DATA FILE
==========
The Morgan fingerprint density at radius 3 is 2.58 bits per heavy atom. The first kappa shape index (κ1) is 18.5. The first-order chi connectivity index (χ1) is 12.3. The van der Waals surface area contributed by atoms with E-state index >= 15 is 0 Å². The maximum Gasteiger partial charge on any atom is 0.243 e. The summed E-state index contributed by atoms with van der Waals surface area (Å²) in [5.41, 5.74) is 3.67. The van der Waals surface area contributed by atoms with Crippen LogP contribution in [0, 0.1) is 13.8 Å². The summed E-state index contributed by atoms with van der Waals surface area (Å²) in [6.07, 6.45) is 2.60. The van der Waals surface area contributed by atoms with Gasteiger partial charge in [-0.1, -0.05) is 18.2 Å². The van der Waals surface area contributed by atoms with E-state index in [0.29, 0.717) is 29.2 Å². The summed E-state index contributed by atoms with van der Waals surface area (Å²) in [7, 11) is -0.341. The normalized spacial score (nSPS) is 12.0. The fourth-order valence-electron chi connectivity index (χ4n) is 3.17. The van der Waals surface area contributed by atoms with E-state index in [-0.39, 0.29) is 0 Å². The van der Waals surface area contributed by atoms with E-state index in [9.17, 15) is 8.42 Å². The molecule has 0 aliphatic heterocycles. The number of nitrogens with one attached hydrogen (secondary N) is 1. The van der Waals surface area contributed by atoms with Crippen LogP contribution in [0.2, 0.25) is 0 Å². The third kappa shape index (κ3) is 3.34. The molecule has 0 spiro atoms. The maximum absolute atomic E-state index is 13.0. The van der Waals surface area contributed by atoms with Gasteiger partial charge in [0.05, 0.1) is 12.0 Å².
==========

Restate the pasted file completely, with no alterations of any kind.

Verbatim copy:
The Morgan fingerprint density at radius 3 is 2.58 bits per heavy atom. The first kappa shape index (κ1) is 18.5. The first-order chi connectivity index (χ1) is 12.3. The van der Waals surface area contributed by atoms with E-state index >= 15 is 0 Å². The maximum Gasteiger partial charge on any atom is 0.243 e. The summed E-state index contributed by atoms with van der Waals surface area (Å²) in [5.41, 5.74) is 3.67. The van der Waals surface area contributed by atoms with Crippen LogP contribution in [0, 0.1) is 13.8 Å². The summed E-state index contributed by atoms with van der Waals surface area (Å²) in [6.07, 6.45) is 2.60. The van der Waals surface area contributed by atoms with Gasteiger partial charge in [-0.1, -0.05) is 18.2 Å². The van der Waals surface area contributed by atoms with E-state index in [0.29, 0.717) is 29.2 Å². The summed E-state index contributed by atoms with van der Waals surface area (Å²) in [7, 11) is -0.341. The normalized spacial score (nSPS) is 12.0. The fourth-order valence-electron chi connectivity index (χ4n) is 3.17. The van der Waals surface area contributed by atoms with E-state index in [-0.39, 0.29) is 0 Å². The van der Waals surface area contributed by atoms with E-state index in [9.17, 15) is 8.42 Å². The molecule has 0 aliphatic heterocycles. The number of nitrogens with one attached hydrogen (secondary N) is 1. The van der Waals surface area contributed by atoms with Crippen LogP contribution in [0.2, 0.25) is 0 Å². The third kappa shape index (κ3) is 3.34. The molecule has 0 spiro atoms. The maximum absolute atomic E-state index is 13.0. The van der Waals surface area contributed by atoms with Gasteiger partial charge in [0.05, 0.1) is 12.0 Å².